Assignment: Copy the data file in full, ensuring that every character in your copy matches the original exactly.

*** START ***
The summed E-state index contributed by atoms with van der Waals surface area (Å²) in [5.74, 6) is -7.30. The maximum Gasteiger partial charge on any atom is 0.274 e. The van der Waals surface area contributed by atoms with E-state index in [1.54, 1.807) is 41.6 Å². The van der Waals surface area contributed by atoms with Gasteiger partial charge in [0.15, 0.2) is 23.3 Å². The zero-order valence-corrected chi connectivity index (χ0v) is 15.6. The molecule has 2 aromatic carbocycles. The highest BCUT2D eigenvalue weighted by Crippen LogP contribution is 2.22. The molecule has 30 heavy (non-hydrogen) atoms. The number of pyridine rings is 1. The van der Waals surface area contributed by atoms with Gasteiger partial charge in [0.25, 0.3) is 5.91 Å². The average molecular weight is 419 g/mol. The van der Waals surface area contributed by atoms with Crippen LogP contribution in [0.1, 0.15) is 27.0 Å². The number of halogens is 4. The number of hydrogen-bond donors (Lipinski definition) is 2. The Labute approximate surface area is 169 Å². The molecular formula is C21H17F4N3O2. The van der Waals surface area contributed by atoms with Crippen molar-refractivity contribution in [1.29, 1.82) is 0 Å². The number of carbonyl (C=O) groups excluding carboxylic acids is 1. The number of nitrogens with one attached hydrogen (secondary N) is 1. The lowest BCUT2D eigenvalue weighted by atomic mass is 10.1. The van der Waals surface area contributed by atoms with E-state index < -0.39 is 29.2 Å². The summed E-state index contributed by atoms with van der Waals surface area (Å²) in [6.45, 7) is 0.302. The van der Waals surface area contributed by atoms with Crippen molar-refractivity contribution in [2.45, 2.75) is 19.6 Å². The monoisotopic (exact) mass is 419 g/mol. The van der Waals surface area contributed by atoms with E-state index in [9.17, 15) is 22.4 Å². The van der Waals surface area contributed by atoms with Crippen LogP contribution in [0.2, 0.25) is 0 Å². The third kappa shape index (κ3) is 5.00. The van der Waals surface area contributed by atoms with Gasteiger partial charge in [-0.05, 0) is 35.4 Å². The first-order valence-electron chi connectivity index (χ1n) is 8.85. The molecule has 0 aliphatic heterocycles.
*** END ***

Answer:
The summed E-state index contributed by atoms with van der Waals surface area (Å²) in [5.74, 6) is -7.30. The maximum Gasteiger partial charge on any atom is 0.274 e. The van der Waals surface area contributed by atoms with E-state index in [1.54, 1.807) is 41.6 Å². The van der Waals surface area contributed by atoms with Gasteiger partial charge in [0.15, 0.2) is 23.3 Å². The zero-order valence-corrected chi connectivity index (χ0v) is 15.6. The molecule has 2 aromatic carbocycles. The highest BCUT2D eigenvalue weighted by Crippen LogP contribution is 2.22. The molecule has 30 heavy (non-hydrogen) atoms. The number of pyridine rings is 1. The van der Waals surface area contributed by atoms with Gasteiger partial charge in [0.25, 0.3) is 5.91 Å². The average molecular weight is 419 g/mol. The van der Waals surface area contributed by atoms with Crippen LogP contribution in [0.1, 0.15) is 27.0 Å². The number of halogens is 4. The number of hydrogen-bond donors (Lipinski definition) is 2. The Labute approximate surface area is 169 Å². The molecular formula is C21H17F4N3O2. The van der Waals surface area contributed by atoms with Crippen molar-refractivity contribution in [1.29, 1.82) is 0 Å². The number of carbonyl (C=O) groups excluding carboxylic acids is 1. The number of nitrogens with one attached hydrogen (secondary N) is 1. The lowest BCUT2D eigenvalue weighted by atomic mass is 10.1. The van der Waals surface area contributed by atoms with E-state index < -0.39 is 29.2 Å². The summed E-state index contributed by atoms with van der Waals surface area (Å²) in [6.45, 7) is 0.302. The van der Waals surface area contributed by atoms with Crippen molar-refractivity contribution in [2.45, 2.75) is 19.6 Å². The monoisotopic (exact) mass is 419 g/mol. The van der Waals surface area contributed by atoms with E-state index in [9.17, 15) is 22.4 Å². The van der Waals surface area contributed by atoms with Crippen LogP contribution in [0.2, 0.25) is 0 Å². The third kappa shape index (κ3) is 5.00. The van der Waals surface area contributed by atoms with Gasteiger partial charge in [-0.05, 0) is 35.4 Å². The first-order valence-electron chi connectivity index (χ1n) is 8.85. The molecule has 0 aliphatic heterocycles.